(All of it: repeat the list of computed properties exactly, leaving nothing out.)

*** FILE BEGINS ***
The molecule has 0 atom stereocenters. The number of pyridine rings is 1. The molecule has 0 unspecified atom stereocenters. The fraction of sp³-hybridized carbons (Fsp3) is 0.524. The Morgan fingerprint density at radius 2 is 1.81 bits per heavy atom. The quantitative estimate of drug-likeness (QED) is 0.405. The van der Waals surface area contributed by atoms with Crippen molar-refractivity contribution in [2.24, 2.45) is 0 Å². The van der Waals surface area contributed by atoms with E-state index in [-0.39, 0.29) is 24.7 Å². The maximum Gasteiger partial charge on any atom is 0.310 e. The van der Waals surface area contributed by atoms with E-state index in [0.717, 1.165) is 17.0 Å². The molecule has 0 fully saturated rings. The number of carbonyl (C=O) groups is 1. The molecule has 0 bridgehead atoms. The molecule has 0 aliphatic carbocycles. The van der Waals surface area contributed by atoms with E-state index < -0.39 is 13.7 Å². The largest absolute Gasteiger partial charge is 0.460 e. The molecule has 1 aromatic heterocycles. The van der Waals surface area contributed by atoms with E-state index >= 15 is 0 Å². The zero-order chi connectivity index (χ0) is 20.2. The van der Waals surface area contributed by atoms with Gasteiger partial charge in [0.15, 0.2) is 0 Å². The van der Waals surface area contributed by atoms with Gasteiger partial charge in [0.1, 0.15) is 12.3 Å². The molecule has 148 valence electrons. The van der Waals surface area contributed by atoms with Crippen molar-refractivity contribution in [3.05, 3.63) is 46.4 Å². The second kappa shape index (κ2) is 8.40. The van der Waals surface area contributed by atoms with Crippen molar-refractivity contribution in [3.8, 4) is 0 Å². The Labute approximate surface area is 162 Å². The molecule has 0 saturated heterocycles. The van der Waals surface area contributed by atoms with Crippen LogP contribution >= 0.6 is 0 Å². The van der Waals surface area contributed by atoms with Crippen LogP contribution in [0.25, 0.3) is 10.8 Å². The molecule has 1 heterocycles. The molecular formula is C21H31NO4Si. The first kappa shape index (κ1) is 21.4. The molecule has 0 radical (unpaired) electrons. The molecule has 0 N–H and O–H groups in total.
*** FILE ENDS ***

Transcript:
The molecule has 0 atom stereocenters. The number of pyridine rings is 1. The molecule has 0 unspecified atom stereocenters. The fraction of sp³-hybridized carbons (Fsp3) is 0.524. The Morgan fingerprint density at radius 2 is 1.81 bits per heavy atom. The quantitative estimate of drug-likeness (QED) is 0.405. The van der Waals surface area contributed by atoms with Crippen molar-refractivity contribution in [2.24, 2.45) is 0 Å². The van der Waals surface area contributed by atoms with E-state index in [-0.39, 0.29) is 24.7 Å². The maximum Gasteiger partial charge on any atom is 0.310 e. The van der Waals surface area contributed by atoms with E-state index in [0.717, 1.165) is 17.0 Å². The molecule has 0 fully saturated rings. The number of carbonyl (C=O) groups is 1. The molecule has 0 bridgehead atoms. The molecule has 0 aliphatic carbocycles. The van der Waals surface area contributed by atoms with E-state index < -0.39 is 13.7 Å². The largest absolute Gasteiger partial charge is 0.460 e. The molecule has 1 aromatic heterocycles. The van der Waals surface area contributed by atoms with E-state index >= 15 is 0 Å². The zero-order chi connectivity index (χ0) is 20.2. The van der Waals surface area contributed by atoms with Gasteiger partial charge in [0.15, 0.2) is 0 Å². The van der Waals surface area contributed by atoms with Gasteiger partial charge in [0.1, 0.15) is 12.3 Å². The molecule has 148 valence electrons. The van der Waals surface area contributed by atoms with Crippen molar-refractivity contribution in [3.05, 3.63) is 46.4 Å². The second kappa shape index (κ2) is 8.40. The van der Waals surface area contributed by atoms with Crippen molar-refractivity contribution in [3.8, 4) is 0 Å². The Labute approximate surface area is 162 Å². The molecule has 0 saturated heterocycles. The van der Waals surface area contributed by atoms with Crippen LogP contribution >= 0.6 is 0 Å². The van der Waals surface area contributed by atoms with Crippen LogP contribution in [0.25, 0.3) is 10.8 Å². The molecule has 1 heterocycles. The molecular formula is C21H31NO4Si. The first kappa shape index (κ1) is 21.4. The molecule has 0 radical (unpaired) electrons. The molecule has 0 N–H and O–H groups in total.